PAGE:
Statement of the Problem: A mineral trioxide aggregate (MTA) apical plug is commonly applied prior to endodontic treatment of open-apex teeth. However, difficult application and condensation of MTA in the apical region is a drawback of this technique.
Purpose: This study aimed to compare the microleakage of MTA apical plug applied by the manual technique and indirect use of ultrasonic with different powers.
Materials and Method: In this in vitro, experimental study, divergent open apices were created in 48 single-rooted, single-canal teeth using ProFile. The teeth were randomly divided into four experimental groups (n=10). All groups received 5-mm thick MTA apical plug at the apical region using one of the following methods. In group 1, MTA was manually condensed while in groups 2-4, indirect ultrasonic energy with minimum, medium, and maximum power levels was used for MTA plug condensation. After setting of MTA, the apical microleakage of the MTA plug was quantified using the fluid filtration method. Data were analyzed using the Mann-Whitney and Kruskal-Wallis tests (p < 0.05).
Results: Significant differences were noted in microleakage of MTA plug between the manual group and ultrasonic groups with medium (p = 0.043) and maximum (p = 0.029) power levels. No significant difference was noted in microleakage of other groups (p > 0.05).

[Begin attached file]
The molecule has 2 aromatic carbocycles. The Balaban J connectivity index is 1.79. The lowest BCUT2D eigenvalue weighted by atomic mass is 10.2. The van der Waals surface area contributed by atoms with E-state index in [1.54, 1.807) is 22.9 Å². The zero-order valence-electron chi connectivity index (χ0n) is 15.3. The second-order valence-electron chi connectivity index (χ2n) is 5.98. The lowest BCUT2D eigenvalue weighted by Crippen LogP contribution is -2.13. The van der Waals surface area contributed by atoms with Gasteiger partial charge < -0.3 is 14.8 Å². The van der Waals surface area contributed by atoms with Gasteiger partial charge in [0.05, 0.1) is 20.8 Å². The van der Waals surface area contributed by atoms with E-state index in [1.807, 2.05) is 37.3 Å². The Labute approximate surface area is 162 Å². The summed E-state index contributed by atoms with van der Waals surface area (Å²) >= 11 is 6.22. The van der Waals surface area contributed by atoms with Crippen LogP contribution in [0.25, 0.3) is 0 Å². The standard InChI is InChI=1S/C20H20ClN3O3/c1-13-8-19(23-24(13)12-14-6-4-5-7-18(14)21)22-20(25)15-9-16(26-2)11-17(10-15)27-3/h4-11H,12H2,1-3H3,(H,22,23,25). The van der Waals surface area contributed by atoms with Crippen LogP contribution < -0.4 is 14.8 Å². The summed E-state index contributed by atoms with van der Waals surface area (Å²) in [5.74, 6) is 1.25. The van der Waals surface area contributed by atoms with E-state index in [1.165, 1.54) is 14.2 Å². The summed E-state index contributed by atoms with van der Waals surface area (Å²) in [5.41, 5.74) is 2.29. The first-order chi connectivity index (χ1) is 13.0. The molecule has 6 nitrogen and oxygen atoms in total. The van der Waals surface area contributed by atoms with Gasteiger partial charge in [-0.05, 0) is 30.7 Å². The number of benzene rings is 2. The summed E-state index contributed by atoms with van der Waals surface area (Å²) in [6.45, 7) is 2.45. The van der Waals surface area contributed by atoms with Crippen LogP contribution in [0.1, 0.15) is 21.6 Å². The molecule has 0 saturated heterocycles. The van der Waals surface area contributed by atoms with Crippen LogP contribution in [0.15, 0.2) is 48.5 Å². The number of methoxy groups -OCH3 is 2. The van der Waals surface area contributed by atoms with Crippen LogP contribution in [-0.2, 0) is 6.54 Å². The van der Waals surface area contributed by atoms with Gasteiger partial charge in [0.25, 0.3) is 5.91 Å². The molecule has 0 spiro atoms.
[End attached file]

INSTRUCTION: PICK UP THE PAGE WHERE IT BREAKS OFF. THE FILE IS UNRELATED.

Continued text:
Conclusion: Considering the current results, it seems that application of MTA with indirect ultrasonic energy at medium or high power level would decrease the microleakage of MTA plug in open-apex root canals.
The process of dentin formation and root development stops when an immature tooth undergoes pulp necrosis. Resultantly, the root canal walls remain thin, and the apex remains open. In such cases, it is imperative to close the apex by artificially inducing the formation of a calcified barrier to allow condensation of root filling materials and improve apical seal. Inadequate apical seal is the most important reason for failure of non-surgical root canal treatment [ 1 ]. Apexification is a commonly used technique to induce the closure of apical foramen in necrotic immature teeth. Single-session apexification by use of an apical plug and formation of an artificial barrier is an alternative to multi-session apexification with calcium hydroxide. In this technique, biocompatible materials are used to create an apical seal and allow root canal filling [ 1 ].